Theaster Gates at LA’s Regen Projects

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‘To be a poor man is hard, but to be a poor race in a land of dollars is the very bottom of hardships.’

– W.E.B. Du Bois, The Souls of Black Folk (1903)

Chicago-based installation artist, visual arts professor, and urban planner Theaster Gates will soon be the focus of a much-anticipated solo exhibition at Los Angeles’ Regen Projects. Opening on January 14, But To Be A Poor Race will be Gates’ debut at the gallery as well as his first U.S. gallery representation in four years. Guests can expect to see several new works made from tar, fire hoses, rocks, and clay, several of which will be crafted on site.


Theaster Gates. Installation view of Sanctum, 2015. Temple Church, Bristol. Photo courtesy of Max McClure.

Civil rights activist W.E.B. Du Bois’ groundbreaking work The Souls of Black Folk, an essay collection which delves into the wisdom and heart of African Americans, serves as inspiration for the show’s title and the famed sociologist’s influence does not stop there. But To Be A Poor Race will also feature abstract color field “response paintings,” prompted by Du Bois’ gathered data.

Audiences will also be treated to a new video project entitled Sweet Land of Liberty, in which Gates references “My Country, ‘Tis of Thee” with the help of avant-garde music group The Black Monks of Mississippi. Borrowing from rock ‘n’ roll and spirituals, the piece will explore themes of race relations in the United States.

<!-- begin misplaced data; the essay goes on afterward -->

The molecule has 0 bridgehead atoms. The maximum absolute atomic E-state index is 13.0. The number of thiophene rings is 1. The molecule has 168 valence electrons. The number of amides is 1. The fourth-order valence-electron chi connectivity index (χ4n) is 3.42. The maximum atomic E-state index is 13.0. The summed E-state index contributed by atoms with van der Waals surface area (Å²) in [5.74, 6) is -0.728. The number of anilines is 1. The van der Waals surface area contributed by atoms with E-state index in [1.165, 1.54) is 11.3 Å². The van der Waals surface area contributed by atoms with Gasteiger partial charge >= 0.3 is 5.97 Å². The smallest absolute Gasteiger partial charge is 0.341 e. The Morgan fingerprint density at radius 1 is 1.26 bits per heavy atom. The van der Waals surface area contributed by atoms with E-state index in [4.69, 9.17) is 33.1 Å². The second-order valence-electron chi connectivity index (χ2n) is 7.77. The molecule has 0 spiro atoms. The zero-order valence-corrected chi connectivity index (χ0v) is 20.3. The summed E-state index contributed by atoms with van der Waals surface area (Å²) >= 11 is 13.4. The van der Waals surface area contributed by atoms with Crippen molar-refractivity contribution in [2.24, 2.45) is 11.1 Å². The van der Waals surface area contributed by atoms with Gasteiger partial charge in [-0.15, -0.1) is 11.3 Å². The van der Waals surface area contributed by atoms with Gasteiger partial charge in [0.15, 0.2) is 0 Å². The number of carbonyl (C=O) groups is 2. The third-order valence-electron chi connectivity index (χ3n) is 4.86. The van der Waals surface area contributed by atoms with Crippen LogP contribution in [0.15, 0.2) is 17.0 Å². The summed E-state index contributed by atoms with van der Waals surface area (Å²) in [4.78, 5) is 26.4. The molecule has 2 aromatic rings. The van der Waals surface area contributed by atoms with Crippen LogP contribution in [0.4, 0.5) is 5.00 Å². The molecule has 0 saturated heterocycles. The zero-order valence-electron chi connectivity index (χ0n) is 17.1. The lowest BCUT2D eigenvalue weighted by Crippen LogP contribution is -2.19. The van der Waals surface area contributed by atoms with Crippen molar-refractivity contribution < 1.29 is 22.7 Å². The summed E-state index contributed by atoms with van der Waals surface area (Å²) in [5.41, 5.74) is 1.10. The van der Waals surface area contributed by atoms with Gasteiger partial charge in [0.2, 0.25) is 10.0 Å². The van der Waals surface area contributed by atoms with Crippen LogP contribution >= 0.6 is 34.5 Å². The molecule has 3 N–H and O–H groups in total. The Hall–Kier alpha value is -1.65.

Theaster Gates. Installation view of Gone Are the Days of Shelter and Martyr, 2015. All the World’s Futures, The 56th Venice Biennale. Photo courtesy of Francesco Allegretto.

Much of Gates’ work is centered upon on racism and poverty in America and aims to raise awareness about underprivileged communities across the country–a nod to a childhood on the South Side of Chicago. With a handful of celebrated group and solo shows under his belt (the Whitney Biennial, the 56th Venice Biennale, Fondazione Prada, and MCA Chicago, to name a few), Gates has made his mark on the world stage and is channeling his creative passion to promote a noble cause.

As the founder of the Rebuild Foundation, an organization dedicated to promoting cultural-driven redevelopment, Gates hopes to revitalize cities through art.  One of the Rebuild Foundation’s most renowned feats is the Dorchester Projects. Here, Gates restored two abandoned Chicago buildings and transformed them into bustling culture centers.

Always thought-provoking and innovative, Theaster Gates’ work is a true gem. Surely, But To Be A Poor Race will be no exception.

Theaster Gates: But To Be A Poor Race
January 14, 2017 ─ February 25, 2017
Regen Projects 6750 Santa Monica Boulevard
Los Angeles, CA 90038

Emily Nimptsch

Emily Nimptsch

Emily Nimptsch is a freelance arts and culture writer living in Los Angeles. She has written for Flaunt, ArtSlant, Artillery, and produced blog content for Venice Beach’s L.A. Louver Gallery.